Argued October 2, 1972
Decided December 28, 1973
Constitutional Law — Public officers — Right of Governor to appoint while Senate is in recess — Article IV, Section 8(b) of the Pennsylvania Constitution — Appointing power depends on when vacancy is sought to be filled rather than when it occurs.
1. After the Senate adjourns, the Governor may temporarily appoint a public officer without the advice and consent of the Senate pursuant to Article IV, Section 8(b) of the Pennsylvania Constitution.
2. The Governor may make a temporary recess appointment without the advice and consent of the Senate regardless of whether the vacancy being filled occurred prior to or subsequent to the Senate's final adjournment.
Actions — Quo warranto — Standing to maintain proceeding to test title to office.
3. A member of the Pennsylvania Senate has standing to maintain a quo warranto proceeding to test the title to office of a public officer appointed by the Governor without the advice and consent of the Senate.
Mr. Justice EAGEN filed a concurring opinion, in which Mr. Chief Justice JONES joined.
Mr. Justice NIX filed a concurring opinion.
Mr. Justice ROBERTS filed a dissenting opinion, in which Mr. Justice O'BRIEN joined.
Before JONES, C. J., EAGEN, O'BRIEN, ROBERTS, POMEROY, NIX and MANDERINO, JJ.
Appeals, Nos. 2 to 5, inclusive, May T., 1973, from orders of Commonwealth Court, Nos. 35 to 38, inclusive, C.D. 1972, in re Stanley G. Stroup et al. v. Harry E. Kapleau; Same v. Richard W. Lindsey; Same v. Earl P. McNair; same v. Wilbur E. Schonek. Orders affirmed.
Same cases in Commonwealth Court: 5 Pa. Commw. 362, 338, 244, and 257.
Quo warranto proceedings in Commonwealth Court.
Orders entered sustaining preliminary objections of defendants to complaints and complaints dismissed, opinion by WILKINSON, J., dissenting opinion by MENCER, J. Appeals to Supreme Court allowed.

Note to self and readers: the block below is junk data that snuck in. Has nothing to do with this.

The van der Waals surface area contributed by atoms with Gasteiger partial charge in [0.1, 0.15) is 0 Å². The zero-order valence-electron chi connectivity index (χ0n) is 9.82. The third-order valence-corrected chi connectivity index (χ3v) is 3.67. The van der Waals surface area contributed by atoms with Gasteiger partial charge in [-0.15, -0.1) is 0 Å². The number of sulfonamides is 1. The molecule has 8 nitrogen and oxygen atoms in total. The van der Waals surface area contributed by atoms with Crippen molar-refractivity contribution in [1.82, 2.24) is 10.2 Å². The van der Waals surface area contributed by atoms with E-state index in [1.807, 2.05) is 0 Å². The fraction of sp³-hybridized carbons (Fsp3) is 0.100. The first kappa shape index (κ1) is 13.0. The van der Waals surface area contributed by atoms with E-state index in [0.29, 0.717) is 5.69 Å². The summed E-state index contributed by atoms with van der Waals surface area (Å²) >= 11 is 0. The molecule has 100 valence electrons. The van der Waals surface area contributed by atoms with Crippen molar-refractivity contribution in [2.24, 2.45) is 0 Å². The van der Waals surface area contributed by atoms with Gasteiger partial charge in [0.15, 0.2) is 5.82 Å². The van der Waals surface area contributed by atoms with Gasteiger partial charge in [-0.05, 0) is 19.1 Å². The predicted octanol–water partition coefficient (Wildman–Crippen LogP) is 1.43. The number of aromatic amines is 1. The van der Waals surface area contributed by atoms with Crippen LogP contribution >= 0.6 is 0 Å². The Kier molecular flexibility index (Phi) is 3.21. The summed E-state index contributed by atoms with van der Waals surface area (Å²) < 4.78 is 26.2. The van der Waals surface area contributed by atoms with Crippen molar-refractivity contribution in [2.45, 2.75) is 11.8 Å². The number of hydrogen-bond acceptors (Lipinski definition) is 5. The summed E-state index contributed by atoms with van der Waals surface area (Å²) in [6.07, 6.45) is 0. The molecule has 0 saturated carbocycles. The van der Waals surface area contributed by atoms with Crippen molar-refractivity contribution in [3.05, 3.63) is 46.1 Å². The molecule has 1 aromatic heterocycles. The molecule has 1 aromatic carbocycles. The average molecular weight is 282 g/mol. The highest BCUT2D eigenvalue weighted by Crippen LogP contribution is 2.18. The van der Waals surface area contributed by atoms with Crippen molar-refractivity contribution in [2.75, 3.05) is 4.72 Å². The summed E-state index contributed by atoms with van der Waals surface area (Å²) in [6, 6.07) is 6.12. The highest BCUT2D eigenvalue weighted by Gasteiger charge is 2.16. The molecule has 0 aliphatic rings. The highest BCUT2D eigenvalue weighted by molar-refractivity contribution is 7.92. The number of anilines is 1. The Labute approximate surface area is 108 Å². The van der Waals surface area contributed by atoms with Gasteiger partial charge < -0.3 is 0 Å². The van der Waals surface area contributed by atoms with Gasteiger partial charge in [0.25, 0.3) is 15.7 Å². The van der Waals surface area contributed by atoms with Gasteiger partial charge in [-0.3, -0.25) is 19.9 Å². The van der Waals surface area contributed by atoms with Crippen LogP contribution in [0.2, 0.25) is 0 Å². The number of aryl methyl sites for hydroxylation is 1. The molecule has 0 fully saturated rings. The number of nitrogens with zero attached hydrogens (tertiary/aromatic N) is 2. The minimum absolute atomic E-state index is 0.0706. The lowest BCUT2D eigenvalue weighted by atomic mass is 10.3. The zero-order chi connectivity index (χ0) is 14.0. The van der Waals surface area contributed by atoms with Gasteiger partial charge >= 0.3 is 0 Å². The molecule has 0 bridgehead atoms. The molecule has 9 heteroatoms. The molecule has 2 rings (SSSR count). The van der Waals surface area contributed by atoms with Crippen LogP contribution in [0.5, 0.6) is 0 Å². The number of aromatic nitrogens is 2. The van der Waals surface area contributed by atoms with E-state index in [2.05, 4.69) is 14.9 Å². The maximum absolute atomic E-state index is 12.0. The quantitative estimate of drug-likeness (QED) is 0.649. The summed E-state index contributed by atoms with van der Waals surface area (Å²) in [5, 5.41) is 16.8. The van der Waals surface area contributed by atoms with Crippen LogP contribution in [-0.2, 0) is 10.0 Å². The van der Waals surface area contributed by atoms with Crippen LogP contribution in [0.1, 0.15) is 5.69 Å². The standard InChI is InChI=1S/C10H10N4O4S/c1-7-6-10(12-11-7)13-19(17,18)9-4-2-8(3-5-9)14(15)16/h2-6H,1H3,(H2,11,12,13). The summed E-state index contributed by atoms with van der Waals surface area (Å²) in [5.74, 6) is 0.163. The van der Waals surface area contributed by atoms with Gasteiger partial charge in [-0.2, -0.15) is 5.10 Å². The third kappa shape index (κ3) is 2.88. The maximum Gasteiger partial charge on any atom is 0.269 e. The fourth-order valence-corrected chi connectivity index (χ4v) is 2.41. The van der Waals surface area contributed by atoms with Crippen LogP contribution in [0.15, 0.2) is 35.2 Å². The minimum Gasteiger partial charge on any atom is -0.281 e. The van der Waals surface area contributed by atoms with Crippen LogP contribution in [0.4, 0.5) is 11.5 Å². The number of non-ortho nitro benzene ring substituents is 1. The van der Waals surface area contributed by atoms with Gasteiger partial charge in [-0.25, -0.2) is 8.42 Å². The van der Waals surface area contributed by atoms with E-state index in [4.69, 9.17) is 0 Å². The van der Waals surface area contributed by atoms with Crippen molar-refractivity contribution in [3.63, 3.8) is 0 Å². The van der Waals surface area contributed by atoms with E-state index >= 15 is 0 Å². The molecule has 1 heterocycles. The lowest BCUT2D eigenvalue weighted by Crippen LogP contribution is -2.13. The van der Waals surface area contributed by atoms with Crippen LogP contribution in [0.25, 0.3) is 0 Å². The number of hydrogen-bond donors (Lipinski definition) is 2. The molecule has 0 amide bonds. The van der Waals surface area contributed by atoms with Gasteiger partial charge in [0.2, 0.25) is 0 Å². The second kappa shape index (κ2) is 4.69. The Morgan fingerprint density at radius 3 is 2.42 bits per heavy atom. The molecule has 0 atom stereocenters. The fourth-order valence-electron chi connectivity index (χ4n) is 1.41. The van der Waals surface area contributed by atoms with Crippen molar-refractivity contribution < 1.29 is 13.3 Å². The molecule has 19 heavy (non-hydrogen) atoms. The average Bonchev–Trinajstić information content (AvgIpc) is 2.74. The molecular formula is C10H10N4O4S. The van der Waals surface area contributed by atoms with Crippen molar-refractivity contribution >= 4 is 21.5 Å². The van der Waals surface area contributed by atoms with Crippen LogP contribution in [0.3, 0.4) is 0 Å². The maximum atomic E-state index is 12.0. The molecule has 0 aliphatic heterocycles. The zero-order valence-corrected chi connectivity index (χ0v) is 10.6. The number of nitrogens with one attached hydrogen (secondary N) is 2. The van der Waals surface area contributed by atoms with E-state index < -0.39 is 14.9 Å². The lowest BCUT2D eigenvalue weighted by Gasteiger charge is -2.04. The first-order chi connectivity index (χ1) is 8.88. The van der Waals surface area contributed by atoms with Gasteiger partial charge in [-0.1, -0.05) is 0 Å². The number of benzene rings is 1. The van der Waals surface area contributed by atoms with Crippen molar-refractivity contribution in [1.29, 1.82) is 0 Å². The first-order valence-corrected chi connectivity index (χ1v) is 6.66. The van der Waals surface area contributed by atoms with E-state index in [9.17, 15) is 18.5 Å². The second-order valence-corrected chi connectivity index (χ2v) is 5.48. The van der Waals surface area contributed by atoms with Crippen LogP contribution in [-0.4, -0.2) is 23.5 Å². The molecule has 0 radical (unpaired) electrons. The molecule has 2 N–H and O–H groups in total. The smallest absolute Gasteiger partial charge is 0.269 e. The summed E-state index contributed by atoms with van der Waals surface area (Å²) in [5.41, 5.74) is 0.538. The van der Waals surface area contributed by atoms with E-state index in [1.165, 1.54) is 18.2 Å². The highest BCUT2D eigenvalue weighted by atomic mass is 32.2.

Bruce E. Cooper, with him Wm. A. Kramer, 2d, and Edward C. Hussie, for appellants.
Lawrence J. Beaser, Deputy Attorney General, and J. Shane Creamer, Attorney General, for Kapleau, appellee.
Harold E. Kohn, Special Attorney, with him Lawrence J. Beaser, Deputy Attorney General, and J. Shane Creamer, Attorney General, for Lindsey, McNair and Schonek, appellees. Lewis H. Van Dusen, Jr., and Drinker, Biddle Reath, for Philadelphia Judicial Council, amicus curiae.
After the 155th Session of the General Assembly of the Commonwealth of Pennsylvania adjourned sine die on December 28, 1971, the following appointments to office were made by the Governor of the Commonwealth of Pennsylvania, Milton J. Shapp. Appellee, Richard W. Lindsey, was appointed as a member and chairman of the Pennsylvania Board of Probation and Parole; appellee, Harold E. Kapleau, was appointed as a member and chairman of the Pennsylvania Milk Marketing Board; appellee, Earl P. McNair, was appointed as a member of the State Tax Equalization Board of Pennsylvania; and appellee, Wilbur E. Schonek, was appointed as a member of the Pennsylvania Harness Racing Commission. Appellees, Kapleau, Lindsey, and McNair, were appointed on December 29, 1971. Appellee, Schonek was appointed on January 4, 1972.
The appellants, Senators Stanley G. Stroup, Richard C. Frame, and Richard A. Tilghman, members of the Senate of the Commonwealth of Pennsylvania, brought actions in quo warranto in the Commonwealth Court challenging the right of the appellees to hold their appointed offices without the advice and consent of the Senate pursuant to article IV, section 8(b), of the Pennsylvania Constitution. Preliminary objections filed by the appellees were sustained and the appellants' complaints were dismissed. Stroup v. McNair, 5 Pa. Commw. 244 (1972); Stroup v. Schonek, 5 Pa. Commw. 257 (1972); Stroup v. Lindsey, 5 Pa. Commw. 338 (1972); Stroup v. Kapleau, 5 Pa. Commw. 362 (1972). The cases were consolidated for the appeals which followed to this Court.